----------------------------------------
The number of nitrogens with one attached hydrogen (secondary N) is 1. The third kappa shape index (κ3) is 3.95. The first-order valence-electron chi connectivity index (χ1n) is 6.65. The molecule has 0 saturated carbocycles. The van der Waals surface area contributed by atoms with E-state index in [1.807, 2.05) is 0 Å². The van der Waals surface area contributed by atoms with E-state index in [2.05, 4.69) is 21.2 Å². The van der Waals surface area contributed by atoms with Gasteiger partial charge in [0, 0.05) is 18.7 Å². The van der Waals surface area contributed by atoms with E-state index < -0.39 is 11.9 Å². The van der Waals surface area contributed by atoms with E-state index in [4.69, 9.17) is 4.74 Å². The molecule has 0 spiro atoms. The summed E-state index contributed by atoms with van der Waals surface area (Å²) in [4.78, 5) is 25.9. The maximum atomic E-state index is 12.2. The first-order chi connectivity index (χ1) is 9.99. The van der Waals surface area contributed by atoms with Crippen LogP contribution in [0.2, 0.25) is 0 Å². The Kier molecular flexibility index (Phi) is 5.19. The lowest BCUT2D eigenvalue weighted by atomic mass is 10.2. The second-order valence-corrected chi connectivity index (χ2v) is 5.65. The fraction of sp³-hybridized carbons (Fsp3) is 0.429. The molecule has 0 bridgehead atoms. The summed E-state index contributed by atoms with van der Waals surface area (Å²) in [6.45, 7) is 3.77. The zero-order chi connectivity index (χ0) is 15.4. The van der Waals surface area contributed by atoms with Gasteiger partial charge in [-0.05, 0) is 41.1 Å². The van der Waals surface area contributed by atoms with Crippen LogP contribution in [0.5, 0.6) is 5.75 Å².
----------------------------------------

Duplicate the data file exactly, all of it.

The number of nitrogens with one attached hydrogen (secondary N) is 1. The third kappa shape index (κ3) is 3.95. The first-order valence-electron chi connectivity index (χ1n) is 6.65. The molecule has 0 saturated carbocycles. The van der Waals surface area contributed by atoms with E-state index in [1.807, 2.05) is 0 Å². The van der Waals surface area contributed by atoms with E-state index in [2.05, 4.69) is 21.2 Å². The van der Waals surface area contributed by atoms with Gasteiger partial charge in [0, 0.05) is 18.7 Å². The van der Waals surface area contributed by atoms with E-state index < -0.39 is 11.9 Å². The van der Waals surface area contributed by atoms with E-state index in [4.69, 9.17) is 4.74 Å². The molecule has 0 spiro atoms. The summed E-state index contributed by atoms with van der Waals surface area (Å²) in [4.78, 5) is 25.9. The maximum atomic E-state index is 12.2. The first-order chi connectivity index (χ1) is 9.99. The van der Waals surface area contributed by atoms with Crippen LogP contribution in [0.2, 0.25) is 0 Å². The Kier molecular flexibility index (Phi) is 5.19. The lowest BCUT2D eigenvalue weighted by atomic mass is 10.2. The second-order valence-corrected chi connectivity index (χ2v) is 5.65. The fraction of sp³-hybridized carbons (Fsp3) is 0.429. The molecule has 0 bridgehead atoms. The summed E-state index contributed by atoms with van der Waals surface area (Å²) in [6.45, 7) is 3.77. The zero-order chi connectivity index (χ0) is 15.4. The van der Waals surface area contributed by atoms with Gasteiger partial charge in [-0.05, 0) is 41.1 Å². The van der Waals surface area contributed by atoms with Crippen LogP contribution in [0.5, 0.6) is 5.75 Å².